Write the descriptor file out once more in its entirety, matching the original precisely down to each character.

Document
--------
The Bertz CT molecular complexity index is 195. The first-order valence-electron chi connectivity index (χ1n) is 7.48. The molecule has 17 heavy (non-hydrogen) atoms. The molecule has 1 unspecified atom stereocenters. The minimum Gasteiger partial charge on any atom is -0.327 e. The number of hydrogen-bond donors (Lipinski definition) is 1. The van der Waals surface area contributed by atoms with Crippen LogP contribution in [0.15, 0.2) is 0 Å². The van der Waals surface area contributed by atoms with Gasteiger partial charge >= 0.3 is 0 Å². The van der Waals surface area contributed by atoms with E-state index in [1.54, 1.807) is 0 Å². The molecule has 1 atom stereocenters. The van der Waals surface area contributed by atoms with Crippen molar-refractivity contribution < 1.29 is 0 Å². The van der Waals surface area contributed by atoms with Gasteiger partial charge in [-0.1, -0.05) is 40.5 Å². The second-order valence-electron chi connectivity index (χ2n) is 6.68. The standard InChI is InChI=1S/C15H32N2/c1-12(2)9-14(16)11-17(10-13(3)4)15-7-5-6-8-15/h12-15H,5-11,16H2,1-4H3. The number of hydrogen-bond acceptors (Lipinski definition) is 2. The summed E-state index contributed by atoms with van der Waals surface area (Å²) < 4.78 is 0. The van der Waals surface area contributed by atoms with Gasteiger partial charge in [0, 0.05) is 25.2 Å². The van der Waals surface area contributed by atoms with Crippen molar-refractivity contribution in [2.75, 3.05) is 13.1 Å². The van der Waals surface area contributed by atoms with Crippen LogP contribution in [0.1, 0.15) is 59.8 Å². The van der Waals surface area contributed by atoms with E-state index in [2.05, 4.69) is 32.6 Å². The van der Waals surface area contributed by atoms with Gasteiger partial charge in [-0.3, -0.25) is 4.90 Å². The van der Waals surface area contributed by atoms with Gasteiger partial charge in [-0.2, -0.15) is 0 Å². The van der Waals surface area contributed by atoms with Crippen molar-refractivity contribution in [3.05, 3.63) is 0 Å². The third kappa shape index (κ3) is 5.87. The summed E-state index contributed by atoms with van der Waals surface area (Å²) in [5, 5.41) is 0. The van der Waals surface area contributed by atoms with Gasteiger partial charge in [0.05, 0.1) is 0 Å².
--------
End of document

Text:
The Bertz CT molecular complexity index is 195. The first-order valence-electron chi connectivity index (χ1n) is 7.48. The molecule has 17 heavy (non-hydrogen) atoms. The molecule has 1 unspecified atom stereocenters. The minimum Gasteiger partial charge on any atom is -0.327 e. The number of hydrogen-bond donors (Lipinski definition) is 1. The van der Waals surface area contributed by atoms with Crippen LogP contribution in [0.15, 0.2) is 0 Å². The van der Waals surface area contributed by atoms with Gasteiger partial charge >= 0.3 is 0 Å². The van der Waals surface area contributed by atoms with E-state index in [1.54, 1.807) is 0 Å². The molecule has 1 atom stereocenters. The van der Waals surface area contributed by atoms with Crippen molar-refractivity contribution < 1.29 is 0 Å². The van der Waals surface area contributed by atoms with Gasteiger partial charge in [-0.1, -0.05) is 40.5 Å². The second-order valence-electron chi connectivity index (χ2n) is 6.68. The standard InChI is InChI=1S/C15H32N2/c1-12(2)9-14(16)11-17(10-13(3)4)15-7-5-6-8-15/h12-15H,5-11,16H2,1-4H3. The number of hydrogen-bond acceptors (Lipinski definition) is 2. The summed E-state index contributed by atoms with van der Waals surface area (Å²) < 4.78 is 0. The van der Waals surface area contributed by atoms with Gasteiger partial charge in [0, 0.05) is 25.2 Å². The van der Waals surface area contributed by atoms with Crippen molar-refractivity contribution in [2.75, 3.05) is 13.1 Å². The van der Waals surface area contributed by atoms with Crippen LogP contribution in [0.1, 0.15) is 59.8 Å². The van der Waals surface area contributed by atoms with E-state index in [2.05, 4.69) is 32.6 Å². The van der Waals surface area contributed by atoms with Gasteiger partial charge in [-0.3, -0.25) is 4.90 Å². The van der Waals surface area contributed by atoms with Gasteiger partial charge in [-0.2, -0.15) is 0 Å². The van der Waals surface area contributed by atoms with Crippen molar-refractivity contribution in [3.05, 3.63) is 0 Å². The third kappa shape index (κ3) is 5.87. The summed E-state index contributed by atoms with van der Waals surface area (Å²) in [5, 5.41) is 0. The van der Waals surface area contributed by atoms with Gasteiger partial charge in [0.05, 0.1) is 0 Å².